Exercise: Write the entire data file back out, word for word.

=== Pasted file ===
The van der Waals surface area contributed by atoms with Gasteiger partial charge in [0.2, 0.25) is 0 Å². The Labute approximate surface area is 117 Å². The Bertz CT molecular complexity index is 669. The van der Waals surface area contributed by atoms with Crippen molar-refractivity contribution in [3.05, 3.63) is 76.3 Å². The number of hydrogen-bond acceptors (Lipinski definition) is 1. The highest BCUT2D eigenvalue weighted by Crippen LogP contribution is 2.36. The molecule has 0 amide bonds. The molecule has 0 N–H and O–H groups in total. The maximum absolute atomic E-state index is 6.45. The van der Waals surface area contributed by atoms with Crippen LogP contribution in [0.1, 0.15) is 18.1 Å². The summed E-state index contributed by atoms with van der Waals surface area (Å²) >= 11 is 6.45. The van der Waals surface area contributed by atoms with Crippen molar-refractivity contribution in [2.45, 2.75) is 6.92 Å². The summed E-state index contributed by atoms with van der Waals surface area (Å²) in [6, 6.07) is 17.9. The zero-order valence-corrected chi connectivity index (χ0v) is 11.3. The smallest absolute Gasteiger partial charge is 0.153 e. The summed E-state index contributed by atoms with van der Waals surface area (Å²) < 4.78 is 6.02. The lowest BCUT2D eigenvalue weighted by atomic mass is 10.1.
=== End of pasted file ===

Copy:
The van der Waals surface area contributed by atoms with Gasteiger partial charge in [0.2, 0.25) is 0 Å². The Labute approximate surface area is 117 Å². The Bertz CT molecular complexity index is 669. The van der Waals surface area contributed by atoms with Crippen molar-refractivity contribution in [3.05, 3.63) is 76.3 Å². The number of hydrogen-bond acceptors (Lipinski definition) is 1. The highest BCUT2D eigenvalue weighted by Crippen LogP contribution is 2.36. The molecule has 0 amide bonds. The molecule has 0 N–H and O–H groups in total. The maximum absolute atomic E-state index is 6.45. The van der Waals surface area contributed by atoms with Crippen LogP contribution in [0.1, 0.15) is 18.1 Å². The summed E-state index contributed by atoms with van der Waals surface area (Å²) >= 11 is 6.45. The van der Waals surface area contributed by atoms with Crippen molar-refractivity contribution in [2.45, 2.75) is 6.92 Å². The summed E-state index contributed by atoms with van der Waals surface area (Å²) in [6, 6.07) is 17.9. The zero-order valence-corrected chi connectivity index (χ0v) is 11.3. The smallest absolute Gasteiger partial charge is 0.153 e. The summed E-state index contributed by atoms with van der Waals surface area (Å²) < 4.78 is 6.02. The lowest BCUT2D eigenvalue weighted by atomic mass is 10.1.